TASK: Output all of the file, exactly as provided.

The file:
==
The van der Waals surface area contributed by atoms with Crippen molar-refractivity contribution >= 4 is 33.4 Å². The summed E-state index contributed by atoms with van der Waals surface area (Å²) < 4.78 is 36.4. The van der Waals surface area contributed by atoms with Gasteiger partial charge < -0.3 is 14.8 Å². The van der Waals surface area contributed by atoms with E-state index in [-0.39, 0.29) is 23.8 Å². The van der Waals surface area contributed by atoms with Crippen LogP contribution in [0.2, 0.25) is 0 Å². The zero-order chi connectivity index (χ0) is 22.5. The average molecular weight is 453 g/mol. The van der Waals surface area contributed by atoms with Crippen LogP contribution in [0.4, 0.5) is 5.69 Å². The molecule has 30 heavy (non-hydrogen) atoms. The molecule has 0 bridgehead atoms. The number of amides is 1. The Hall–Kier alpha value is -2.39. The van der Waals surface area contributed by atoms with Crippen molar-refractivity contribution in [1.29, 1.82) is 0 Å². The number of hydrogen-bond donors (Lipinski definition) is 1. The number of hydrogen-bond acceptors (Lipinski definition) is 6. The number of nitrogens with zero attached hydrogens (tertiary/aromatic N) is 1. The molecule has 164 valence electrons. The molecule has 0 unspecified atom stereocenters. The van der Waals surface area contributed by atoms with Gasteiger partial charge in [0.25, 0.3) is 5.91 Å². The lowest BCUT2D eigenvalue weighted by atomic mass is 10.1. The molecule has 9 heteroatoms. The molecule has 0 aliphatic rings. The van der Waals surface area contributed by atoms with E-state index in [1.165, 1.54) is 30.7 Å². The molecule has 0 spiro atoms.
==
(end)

The van der Waals surface area contributed by atoms with Crippen molar-refractivity contribution >= 4 is 33.4 Å². The summed E-state index contributed by atoms with van der Waals surface area (Å²) < 4.78 is 36.4. The van der Waals surface area contributed by atoms with Gasteiger partial charge < -0.3 is 14.8 Å². The van der Waals surface area contributed by atoms with E-state index in [-0.39, 0.29) is 23.8 Å². The van der Waals surface area contributed by atoms with Crippen LogP contribution in [0.2, 0.25) is 0 Å². The zero-order chi connectivity index (χ0) is 22.5. The average molecular weight is 453 g/mol. The van der Waals surface area contributed by atoms with Crippen LogP contribution in [0.4, 0.5) is 5.69 Å². The molecule has 30 heavy (non-hydrogen) atoms. The molecule has 0 bridgehead atoms. The number of amides is 1. The Hall–Kier alpha value is -2.39. The van der Waals surface area contributed by atoms with Crippen molar-refractivity contribution in [1.29, 1.82) is 0 Å². The number of hydrogen-bond donors (Lipinski definition) is 1. The number of hydrogen-bond acceptors (Lipinski definition) is 6. The number of nitrogens with zero attached hydrogens (tertiary/aromatic N) is 1. The molecule has 164 valence electrons. The molecule has 0 unspecified atom stereocenters. The van der Waals surface area contributed by atoms with Gasteiger partial charge in [0.25, 0.3) is 5.91 Å². The lowest BCUT2D eigenvalue weighted by atomic mass is 10.1. The molecule has 9 heteroatoms. The molecule has 0 aliphatic rings. The van der Waals surface area contributed by atoms with E-state index in [1.165, 1.54) is 30.7 Å². The molecule has 0 spiro atoms.